Body language (1)

Readers of this blog will know that I sometimes write about canine behavior, because there are a lot of things humans do not seem to understand about us. I believe that by writing about these misunderstandings, I will make life better for humans and dogs. That is one of my Ambitions. This time I would like to write about body language, to be precise ear language.

If you want to understand dogs, it helps if you know what to look for. You can start by reading our ears. We dogs can move our ears in a lot of different ways, no matter what shape they have. It is easier to read this by dog breeds with big ears, like German shepherds. But when you know where to look, you can also read the flappy ears of breeds like labradors. Look at the root of the ears, where they are attached to the head.

Basically, there are three major positions. The first one is when we are alert and interested in our surroundings:

Body language alert

You can see both dogs (the German shepherd is my friend Boss) have their ears turned forward. When we look like this, we are ready for action: playing, running, guarding, anything.

The second position is for situations when we do not feel too sure. For instance when we are impressed by another dog, cautious or scared of something. Then we turn our ears backward and stick them to our head, as flat as possible.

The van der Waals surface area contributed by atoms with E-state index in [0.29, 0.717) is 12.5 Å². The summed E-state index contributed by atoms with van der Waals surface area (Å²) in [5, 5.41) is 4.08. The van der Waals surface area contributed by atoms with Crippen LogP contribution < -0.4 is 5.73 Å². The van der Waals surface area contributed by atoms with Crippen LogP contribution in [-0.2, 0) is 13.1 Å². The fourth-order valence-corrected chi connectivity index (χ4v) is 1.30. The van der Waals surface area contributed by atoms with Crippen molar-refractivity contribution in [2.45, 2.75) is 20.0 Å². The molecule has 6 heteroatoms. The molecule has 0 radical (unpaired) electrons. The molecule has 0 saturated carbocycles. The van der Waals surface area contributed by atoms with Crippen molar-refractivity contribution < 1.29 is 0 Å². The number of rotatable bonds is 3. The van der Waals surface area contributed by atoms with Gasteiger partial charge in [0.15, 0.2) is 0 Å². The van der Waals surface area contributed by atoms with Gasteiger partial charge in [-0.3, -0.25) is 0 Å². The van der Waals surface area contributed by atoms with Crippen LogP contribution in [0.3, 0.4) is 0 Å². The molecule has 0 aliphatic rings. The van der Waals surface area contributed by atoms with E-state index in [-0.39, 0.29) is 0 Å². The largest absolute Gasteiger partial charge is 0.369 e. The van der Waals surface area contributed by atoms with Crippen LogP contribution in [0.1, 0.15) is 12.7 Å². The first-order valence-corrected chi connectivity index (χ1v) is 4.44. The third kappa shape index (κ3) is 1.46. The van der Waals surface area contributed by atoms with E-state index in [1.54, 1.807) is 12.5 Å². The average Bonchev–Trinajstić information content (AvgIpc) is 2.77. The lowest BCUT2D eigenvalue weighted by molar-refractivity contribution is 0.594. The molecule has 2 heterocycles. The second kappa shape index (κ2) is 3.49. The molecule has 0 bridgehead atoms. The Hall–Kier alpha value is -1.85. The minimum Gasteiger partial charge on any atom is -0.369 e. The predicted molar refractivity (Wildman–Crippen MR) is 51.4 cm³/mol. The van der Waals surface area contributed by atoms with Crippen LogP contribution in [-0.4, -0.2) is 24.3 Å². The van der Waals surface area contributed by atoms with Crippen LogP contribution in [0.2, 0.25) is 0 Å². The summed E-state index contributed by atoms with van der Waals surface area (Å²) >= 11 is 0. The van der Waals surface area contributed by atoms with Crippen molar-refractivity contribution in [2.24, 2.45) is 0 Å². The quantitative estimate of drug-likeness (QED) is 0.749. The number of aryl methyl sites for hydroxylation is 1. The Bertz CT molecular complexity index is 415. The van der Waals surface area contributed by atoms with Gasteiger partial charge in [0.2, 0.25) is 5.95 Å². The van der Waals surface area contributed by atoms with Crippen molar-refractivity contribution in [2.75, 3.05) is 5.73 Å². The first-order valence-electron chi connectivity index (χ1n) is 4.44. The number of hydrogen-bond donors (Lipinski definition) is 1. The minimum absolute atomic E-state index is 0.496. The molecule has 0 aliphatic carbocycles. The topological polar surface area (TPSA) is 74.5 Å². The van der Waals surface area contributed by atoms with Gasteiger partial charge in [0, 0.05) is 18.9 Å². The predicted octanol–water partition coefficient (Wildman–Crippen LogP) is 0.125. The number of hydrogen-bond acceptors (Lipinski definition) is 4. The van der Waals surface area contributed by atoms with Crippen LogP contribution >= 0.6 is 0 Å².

Body language submissive

The dog on the left is lying on the ground and moving her ears in a position that tells the black dog: okay, you are the boss (for now). The black dog is not feeling too sure either, her ears are flat as well, although she is dominating the one lying on the beach (notice she is almost stepping on her, another sign of body language I will write about later). This probably is because the picture was taken by Nicoline, my personal trainer, and Nicoline told the black dog to behave. The black dog was busy dominating the other one, but while doing so thought ‘uh-oh this might not have been a good idea with Nicoline so close’. This happens a lot to dogs, especially the not so smart ones: they act first and think later.

Notice that the lab next to the black dog is totally relaxed, ears in a neutral position. But hey, he is a very dumb lab. He probably did not get what was going on, thinking about balls.

Then there is the third position, I will call it neutral. It is when we are relaxed:

Body language apprehensive

Mind you: this can change very fast. We dogs react to our surroundings almost immediately (that is, the smarter ones), so we can go from neutral to alert to submissive in a split second. When you want to understand us, you have to be a good observer. But that is the fun of it, right? Never a dull moment.

Of course, these are just the three basic ear positions. There are a lot of other ones, for special occasions. I for instance have a wide array of positions, which I use as I please. This one is for when I feel hungry and P is eating something that smells lovely. It is something in between alert and neutral. Of course in this situation I am very alert (food is my top priority), but I do not want to give the impression of being too pushy. That is why I wear my ears like this:

Method cropped.jpg

This is for when I want something really, really bad:

Being very sweet

And then there are dogs that have a body language that is beyond any description. Like this one. What does it mean? Your guess is as good as mine:

Body language your guess is as good as mine

 

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